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Global Volcanism Program | Image GVP-08472

The twin rounded peaks on the left horizon 700 m below and 1 km NE of the summit of Colima are the El Volcancito lava-dome complex.  The birth of El Volcancito took place on June 12, 1869 following large explosive eruptions.  A blister-like deformation had been visible with the naked eye since March 19.  Eruption of 0.21 cu km of lava at Volcancito filled the NE part of the caldera, and lava flows from Volcancito flowed to the ESE and ENE over the caldera rim. Photo by Guillermo Castellano, 1990 (courtesy of Jim Luhr, Smithsonian Institution).

The twin rounded peaks on the left horizon 700 m below and 1 km NE of the summit of Colima are the El Volcancito lava-dome complex. The birth of El Volcancito took place on June 12, 1869 following large explosive eruptions. A blister-like deformation had been visible with the naked eye since March 19. Eruption of 0.21 cu km of lava at Volcancito filled the NE part of the caldera, and lava flows from Volcancito flowed to the ESE and ENE over the caldera rim.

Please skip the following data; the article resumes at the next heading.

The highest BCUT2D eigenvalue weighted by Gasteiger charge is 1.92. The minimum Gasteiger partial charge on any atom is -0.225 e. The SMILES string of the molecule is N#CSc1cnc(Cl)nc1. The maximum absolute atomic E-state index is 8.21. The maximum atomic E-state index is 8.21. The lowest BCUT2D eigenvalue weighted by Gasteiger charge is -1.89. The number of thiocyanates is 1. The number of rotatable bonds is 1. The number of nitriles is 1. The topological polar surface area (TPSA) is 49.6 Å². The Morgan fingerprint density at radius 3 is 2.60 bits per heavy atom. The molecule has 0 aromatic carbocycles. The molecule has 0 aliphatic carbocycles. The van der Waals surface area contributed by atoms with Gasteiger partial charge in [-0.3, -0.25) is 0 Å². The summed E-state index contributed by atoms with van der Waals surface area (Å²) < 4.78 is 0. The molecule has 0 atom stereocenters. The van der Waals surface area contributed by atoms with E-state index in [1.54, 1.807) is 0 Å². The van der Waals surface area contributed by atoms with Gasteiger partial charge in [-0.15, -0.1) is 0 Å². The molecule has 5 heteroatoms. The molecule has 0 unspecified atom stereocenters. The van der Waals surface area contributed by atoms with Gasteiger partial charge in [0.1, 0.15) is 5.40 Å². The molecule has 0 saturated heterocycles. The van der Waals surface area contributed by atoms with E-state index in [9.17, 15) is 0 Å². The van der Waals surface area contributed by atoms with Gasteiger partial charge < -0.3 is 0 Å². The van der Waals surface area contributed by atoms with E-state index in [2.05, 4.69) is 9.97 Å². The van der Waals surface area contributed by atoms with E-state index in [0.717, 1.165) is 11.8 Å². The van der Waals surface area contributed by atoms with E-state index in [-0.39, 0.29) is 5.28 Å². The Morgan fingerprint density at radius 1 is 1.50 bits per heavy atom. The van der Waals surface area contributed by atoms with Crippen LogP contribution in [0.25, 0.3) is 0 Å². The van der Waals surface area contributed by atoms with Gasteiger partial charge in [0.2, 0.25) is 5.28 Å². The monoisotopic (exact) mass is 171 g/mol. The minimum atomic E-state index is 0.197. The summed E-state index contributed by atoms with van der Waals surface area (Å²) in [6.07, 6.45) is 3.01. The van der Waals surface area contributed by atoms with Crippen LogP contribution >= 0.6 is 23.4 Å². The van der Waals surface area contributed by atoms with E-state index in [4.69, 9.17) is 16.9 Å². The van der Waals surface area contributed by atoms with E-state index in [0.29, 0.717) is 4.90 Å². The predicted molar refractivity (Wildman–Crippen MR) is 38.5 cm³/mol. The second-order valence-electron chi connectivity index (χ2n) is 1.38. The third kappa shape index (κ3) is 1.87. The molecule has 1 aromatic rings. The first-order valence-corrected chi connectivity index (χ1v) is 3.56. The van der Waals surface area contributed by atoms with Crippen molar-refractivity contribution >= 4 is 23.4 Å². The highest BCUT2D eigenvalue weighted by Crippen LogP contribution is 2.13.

Photo by Guillermo Castellano, 1990 (courtesy of Jim Luhr, Smithsonian Institution).


Colima